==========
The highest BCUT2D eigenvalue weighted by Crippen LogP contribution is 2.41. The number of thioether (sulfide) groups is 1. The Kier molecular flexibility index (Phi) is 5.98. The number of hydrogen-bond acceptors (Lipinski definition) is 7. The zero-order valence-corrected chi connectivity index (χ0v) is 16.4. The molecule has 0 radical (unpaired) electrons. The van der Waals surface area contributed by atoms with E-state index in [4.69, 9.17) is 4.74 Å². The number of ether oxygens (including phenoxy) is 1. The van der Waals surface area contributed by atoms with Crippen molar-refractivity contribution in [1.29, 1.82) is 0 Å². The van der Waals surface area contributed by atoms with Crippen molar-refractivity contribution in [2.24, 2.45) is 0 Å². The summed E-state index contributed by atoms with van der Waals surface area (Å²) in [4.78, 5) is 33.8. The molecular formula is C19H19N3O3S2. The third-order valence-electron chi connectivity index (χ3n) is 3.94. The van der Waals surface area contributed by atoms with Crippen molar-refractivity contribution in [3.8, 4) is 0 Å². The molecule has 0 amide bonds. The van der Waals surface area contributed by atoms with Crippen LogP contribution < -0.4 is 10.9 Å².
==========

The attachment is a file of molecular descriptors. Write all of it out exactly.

The highest BCUT2D eigenvalue weighted by Crippen LogP contribution is 2.41. The number of thioether (sulfide) groups is 1. The Kier molecular flexibility index (Phi) is 5.98. The number of hydrogen-bond acceptors (Lipinski definition) is 7. The zero-order valence-corrected chi connectivity index (χ0v) is 16.4. The molecule has 0 radical (unpaired) electrons. The van der Waals surface area contributed by atoms with E-state index in [4.69, 9.17) is 4.74 Å². The number of ether oxygens (including phenoxy) is 1. The van der Waals surface area contributed by atoms with Crippen molar-refractivity contribution in [1.29, 1.82) is 0 Å². The van der Waals surface area contributed by atoms with Crippen molar-refractivity contribution in [2.24, 2.45) is 0 Å². The summed E-state index contributed by atoms with van der Waals surface area (Å²) in [4.78, 5) is 33.8. The molecular formula is C19H19N3O3S2. The third-order valence-electron chi connectivity index (χ3n) is 3.94. The van der Waals surface area contributed by atoms with Crippen molar-refractivity contribution in [3.8, 4) is 0 Å². The molecule has 0 amide bonds. The van der Waals surface area contributed by atoms with Crippen LogP contribution < -0.4 is 10.9 Å².